2. Business initiatives

Business initiatives should be a driving force for CDOs. CDOs focus on the importance and value of data to support business initiatives and how to locate and harness the right data at the right time. For example, to harness the correct analytics, data should be retrieved at the right time and correct location (data catalogue, data warehouses, data lakes, etc.).

CDOs’ involvement with business initiatives is a combination of technology and psychology. They need to balance the expectations of stakeholders with the reality of the data available, for the form in which the data will be delivered (how it will be visualised or be used to make recommendations and predictions). The CDOs are also responsible for business stakeholders being comfortable with the data: i. e. the data quality must be appropriate to the business need, not necessarily being ‘perfect’.

3. DataOps centred model

CDOs will champion the development of a DataOps. Data analytics are increasingly getting more complex and require a DataOps model, which is made up of three key elements:

  • Discover: Organisations can quickly leverage data to produce new insights that promote time to value and highlights data and operation challenges. There are two approaches to achieving agile discovery: data literacy and data democratisation.
    • Data literacy: The ability to read, write, and communicate data within an organisation.
    • Data democratisation: The ability to make digital information accessible to both technical and non-technical users of information systems without requiring the involvement of IT.
  • Operationalise: Deliver a data catalogue, data pipeline, and operational analytics to drive demonstrable business impact in a repeatable manner. This is possible using a data integration platform combined with DataOps methodology.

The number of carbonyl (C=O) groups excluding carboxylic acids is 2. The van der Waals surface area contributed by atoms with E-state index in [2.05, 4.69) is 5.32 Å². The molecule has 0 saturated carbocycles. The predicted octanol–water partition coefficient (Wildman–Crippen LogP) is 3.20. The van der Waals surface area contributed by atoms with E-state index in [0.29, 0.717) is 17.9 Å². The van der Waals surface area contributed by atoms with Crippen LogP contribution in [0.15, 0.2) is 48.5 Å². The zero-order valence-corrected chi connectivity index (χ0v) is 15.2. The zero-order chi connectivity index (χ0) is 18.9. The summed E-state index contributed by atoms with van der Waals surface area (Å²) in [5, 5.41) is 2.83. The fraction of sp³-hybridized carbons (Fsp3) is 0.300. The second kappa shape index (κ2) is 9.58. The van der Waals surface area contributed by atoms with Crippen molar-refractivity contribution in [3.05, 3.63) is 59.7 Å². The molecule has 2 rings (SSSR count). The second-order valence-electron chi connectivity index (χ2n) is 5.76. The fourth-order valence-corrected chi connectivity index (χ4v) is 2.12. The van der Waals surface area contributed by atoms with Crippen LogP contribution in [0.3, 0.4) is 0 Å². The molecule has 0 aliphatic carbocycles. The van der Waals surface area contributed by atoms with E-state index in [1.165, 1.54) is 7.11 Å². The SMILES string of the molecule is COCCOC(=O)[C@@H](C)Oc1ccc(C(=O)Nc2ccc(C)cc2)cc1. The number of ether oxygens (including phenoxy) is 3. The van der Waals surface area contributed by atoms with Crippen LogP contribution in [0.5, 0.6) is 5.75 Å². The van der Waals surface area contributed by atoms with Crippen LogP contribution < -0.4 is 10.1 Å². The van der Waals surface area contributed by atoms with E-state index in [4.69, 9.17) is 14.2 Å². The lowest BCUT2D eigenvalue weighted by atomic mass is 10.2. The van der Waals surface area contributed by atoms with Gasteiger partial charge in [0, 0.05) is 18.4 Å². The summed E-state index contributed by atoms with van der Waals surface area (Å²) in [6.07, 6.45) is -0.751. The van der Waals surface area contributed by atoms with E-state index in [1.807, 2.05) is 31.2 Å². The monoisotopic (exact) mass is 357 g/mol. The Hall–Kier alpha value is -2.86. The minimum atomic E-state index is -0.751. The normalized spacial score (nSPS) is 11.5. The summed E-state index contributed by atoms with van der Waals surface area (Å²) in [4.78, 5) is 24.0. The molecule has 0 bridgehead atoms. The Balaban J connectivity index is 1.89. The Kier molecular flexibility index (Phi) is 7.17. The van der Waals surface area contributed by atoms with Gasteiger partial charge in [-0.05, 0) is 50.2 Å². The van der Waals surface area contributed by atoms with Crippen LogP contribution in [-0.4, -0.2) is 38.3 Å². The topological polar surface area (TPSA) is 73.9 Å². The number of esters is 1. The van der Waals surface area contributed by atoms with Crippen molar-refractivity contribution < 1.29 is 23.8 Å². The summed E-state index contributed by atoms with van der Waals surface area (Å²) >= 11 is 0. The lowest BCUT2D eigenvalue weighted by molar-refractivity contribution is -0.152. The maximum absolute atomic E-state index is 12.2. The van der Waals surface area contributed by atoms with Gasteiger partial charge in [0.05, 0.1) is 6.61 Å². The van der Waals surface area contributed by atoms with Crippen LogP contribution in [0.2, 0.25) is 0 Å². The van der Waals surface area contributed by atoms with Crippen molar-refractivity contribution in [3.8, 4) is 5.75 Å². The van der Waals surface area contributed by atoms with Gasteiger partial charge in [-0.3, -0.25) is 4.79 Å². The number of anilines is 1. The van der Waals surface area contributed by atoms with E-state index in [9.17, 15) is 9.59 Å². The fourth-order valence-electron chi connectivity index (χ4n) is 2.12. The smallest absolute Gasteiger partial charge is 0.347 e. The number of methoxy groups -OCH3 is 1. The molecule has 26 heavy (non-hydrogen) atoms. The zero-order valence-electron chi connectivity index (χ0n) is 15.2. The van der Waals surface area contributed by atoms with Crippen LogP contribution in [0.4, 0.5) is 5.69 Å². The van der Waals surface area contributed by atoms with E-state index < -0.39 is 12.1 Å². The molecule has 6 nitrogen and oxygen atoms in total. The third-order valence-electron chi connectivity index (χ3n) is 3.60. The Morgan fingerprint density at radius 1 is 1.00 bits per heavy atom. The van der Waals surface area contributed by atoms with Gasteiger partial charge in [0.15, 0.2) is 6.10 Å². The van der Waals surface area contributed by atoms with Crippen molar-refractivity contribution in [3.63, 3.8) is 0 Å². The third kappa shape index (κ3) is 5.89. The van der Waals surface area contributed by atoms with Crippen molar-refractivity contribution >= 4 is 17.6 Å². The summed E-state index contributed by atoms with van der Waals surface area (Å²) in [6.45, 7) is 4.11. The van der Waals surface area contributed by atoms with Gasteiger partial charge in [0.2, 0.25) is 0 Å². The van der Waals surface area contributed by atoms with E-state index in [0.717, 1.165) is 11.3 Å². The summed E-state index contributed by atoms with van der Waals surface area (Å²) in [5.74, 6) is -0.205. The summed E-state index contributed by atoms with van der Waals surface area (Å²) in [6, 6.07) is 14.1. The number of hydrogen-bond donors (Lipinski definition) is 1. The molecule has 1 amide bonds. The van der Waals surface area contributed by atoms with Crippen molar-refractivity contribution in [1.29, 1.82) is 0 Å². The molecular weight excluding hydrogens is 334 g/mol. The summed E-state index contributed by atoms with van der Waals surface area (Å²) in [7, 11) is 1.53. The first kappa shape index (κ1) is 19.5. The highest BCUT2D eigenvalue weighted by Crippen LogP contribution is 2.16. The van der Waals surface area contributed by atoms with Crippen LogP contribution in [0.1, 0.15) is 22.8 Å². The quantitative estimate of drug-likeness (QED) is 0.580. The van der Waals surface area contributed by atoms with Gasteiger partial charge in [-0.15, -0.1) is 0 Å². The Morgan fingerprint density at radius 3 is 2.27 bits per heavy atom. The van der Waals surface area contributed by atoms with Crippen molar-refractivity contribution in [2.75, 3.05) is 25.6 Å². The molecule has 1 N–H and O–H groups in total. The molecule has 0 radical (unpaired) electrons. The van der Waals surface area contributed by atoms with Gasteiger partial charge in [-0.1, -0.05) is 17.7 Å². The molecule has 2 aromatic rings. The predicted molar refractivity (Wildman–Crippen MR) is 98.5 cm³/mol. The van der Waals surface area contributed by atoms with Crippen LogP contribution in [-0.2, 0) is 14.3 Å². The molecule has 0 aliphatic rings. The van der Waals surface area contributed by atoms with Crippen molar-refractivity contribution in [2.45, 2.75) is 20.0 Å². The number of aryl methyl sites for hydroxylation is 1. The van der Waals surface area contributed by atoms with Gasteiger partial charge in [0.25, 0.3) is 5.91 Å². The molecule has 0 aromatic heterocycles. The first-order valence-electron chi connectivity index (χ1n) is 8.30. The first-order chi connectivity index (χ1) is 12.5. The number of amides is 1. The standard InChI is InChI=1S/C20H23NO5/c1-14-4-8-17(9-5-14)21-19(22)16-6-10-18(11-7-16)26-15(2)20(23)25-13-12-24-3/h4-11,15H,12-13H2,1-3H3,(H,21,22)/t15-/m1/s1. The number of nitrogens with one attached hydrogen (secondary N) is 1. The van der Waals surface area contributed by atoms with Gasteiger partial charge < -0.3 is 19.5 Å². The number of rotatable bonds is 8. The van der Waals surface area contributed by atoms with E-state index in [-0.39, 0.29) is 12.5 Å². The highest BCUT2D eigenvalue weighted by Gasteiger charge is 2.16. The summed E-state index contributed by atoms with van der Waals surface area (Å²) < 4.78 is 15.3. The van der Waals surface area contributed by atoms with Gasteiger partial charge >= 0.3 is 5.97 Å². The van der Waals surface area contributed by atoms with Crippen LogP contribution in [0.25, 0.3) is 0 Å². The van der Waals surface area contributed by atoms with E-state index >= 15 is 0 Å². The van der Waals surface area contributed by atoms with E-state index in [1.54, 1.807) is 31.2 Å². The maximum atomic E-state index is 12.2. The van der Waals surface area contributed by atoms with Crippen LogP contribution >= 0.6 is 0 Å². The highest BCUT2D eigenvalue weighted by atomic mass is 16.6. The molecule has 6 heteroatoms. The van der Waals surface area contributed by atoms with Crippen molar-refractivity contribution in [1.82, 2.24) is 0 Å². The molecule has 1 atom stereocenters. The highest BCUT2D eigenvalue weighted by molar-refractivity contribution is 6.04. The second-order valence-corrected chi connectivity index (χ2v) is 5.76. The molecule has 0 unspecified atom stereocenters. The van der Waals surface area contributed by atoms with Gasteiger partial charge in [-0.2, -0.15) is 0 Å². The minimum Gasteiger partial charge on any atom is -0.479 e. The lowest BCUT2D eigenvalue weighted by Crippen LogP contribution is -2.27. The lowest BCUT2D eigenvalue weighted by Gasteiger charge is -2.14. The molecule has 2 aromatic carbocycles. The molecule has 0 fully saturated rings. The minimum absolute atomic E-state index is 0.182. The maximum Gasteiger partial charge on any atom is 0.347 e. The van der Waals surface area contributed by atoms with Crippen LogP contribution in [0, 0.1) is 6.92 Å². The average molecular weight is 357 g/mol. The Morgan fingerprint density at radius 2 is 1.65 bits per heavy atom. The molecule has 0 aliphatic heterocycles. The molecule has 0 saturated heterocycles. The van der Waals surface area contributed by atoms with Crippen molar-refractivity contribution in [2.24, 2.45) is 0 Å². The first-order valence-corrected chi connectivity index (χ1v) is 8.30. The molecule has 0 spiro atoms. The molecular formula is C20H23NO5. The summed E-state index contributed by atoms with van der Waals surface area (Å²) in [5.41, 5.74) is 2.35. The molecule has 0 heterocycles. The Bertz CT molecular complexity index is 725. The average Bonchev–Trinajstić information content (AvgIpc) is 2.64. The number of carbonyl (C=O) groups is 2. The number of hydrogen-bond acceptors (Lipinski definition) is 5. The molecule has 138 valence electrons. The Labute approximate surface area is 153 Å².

• Measure: Performance of operation and measure the business impact of deployments.

4. Champion data ownership

Data ownership is when business stakeholders take ownership and responsibility for data – and importantly data quality-related issues. Data ownership is domain-oriented. The two key concepts around business domains ownership are:

  • Source-oriented domains: Business stakeholders know where to find data and are knowledgeable about how business transactions happen. For instance, it is important that there is someone who is responsible for the application design. There is a point person to explicitly define a term and tag the data with its intended purpose. Too often, data users encounter two systems that use different terms pertaining to one particular data item.
  • Consumer-oriented domains: Every data and its parameters are available and searchable in the catalogue. This addresses the issue that despite different silos, everybody is synchronised and will not interpret varied results and outcomes.

To implement a data strategy is a discipline: one towards putting perspective into ownership of the data. Furthermore, here is a sample framework on how to understand the ownership of a data domain.

    1. Definition